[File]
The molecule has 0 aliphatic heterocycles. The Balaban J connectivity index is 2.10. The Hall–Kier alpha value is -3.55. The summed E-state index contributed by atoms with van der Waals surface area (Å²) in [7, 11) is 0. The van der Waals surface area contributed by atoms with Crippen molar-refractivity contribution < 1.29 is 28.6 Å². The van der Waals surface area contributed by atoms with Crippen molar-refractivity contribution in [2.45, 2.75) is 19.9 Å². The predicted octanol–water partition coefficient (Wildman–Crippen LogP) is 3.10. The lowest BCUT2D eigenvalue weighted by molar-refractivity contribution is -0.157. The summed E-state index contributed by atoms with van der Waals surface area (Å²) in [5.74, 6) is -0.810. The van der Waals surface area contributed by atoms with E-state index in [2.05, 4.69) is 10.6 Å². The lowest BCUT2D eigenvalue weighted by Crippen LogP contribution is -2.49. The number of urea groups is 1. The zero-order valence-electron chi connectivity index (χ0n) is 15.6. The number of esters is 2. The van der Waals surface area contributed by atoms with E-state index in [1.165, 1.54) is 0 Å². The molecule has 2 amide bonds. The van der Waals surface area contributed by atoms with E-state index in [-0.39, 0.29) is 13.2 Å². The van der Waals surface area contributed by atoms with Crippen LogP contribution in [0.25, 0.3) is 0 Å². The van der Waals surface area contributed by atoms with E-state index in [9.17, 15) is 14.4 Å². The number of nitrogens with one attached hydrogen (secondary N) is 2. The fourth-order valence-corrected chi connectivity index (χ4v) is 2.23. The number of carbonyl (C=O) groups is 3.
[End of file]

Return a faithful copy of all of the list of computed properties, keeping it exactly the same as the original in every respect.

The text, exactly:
The molecule has 0 aliphatic heterocycles. The Balaban J connectivity index is 2.10. The Hall–Kier alpha value is -3.55. The summed E-state index contributed by atoms with van der Waals surface area (Å²) in [7, 11) is 0. The van der Waals surface area contributed by atoms with Crippen molar-refractivity contribution < 1.29 is 28.6 Å². The van der Waals surface area contributed by atoms with Crippen molar-refractivity contribution in [2.45, 2.75) is 19.9 Å². The predicted octanol–water partition coefficient (Wildman–Crippen LogP) is 3.10. The lowest BCUT2D eigenvalue weighted by molar-refractivity contribution is -0.157. The summed E-state index contributed by atoms with van der Waals surface area (Å²) in [5.74, 6) is -0.810. The van der Waals surface area contributed by atoms with E-state index in [2.05, 4.69) is 10.6 Å². The lowest BCUT2D eigenvalue weighted by Crippen LogP contribution is -2.49. The number of urea groups is 1. The zero-order valence-electron chi connectivity index (χ0n) is 15.6. The number of esters is 2. The van der Waals surface area contributed by atoms with E-state index in [1.165, 1.54) is 0 Å². The molecule has 2 amide bonds. The van der Waals surface area contributed by atoms with E-state index in [-0.39, 0.29) is 13.2 Å². The van der Waals surface area contributed by atoms with Crippen LogP contribution in [0.25, 0.3) is 0 Å². The van der Waals surface area contributed by atoms with E-state index in [9.17, 15) is 14.4 Å². The number of nitrogens with one attached hydrogen (secondary N) is 2. The fourth-order valence-corrected chi connectivity index (χ4v) is 2.23. The number of carbonyl (C=O) groups is 3.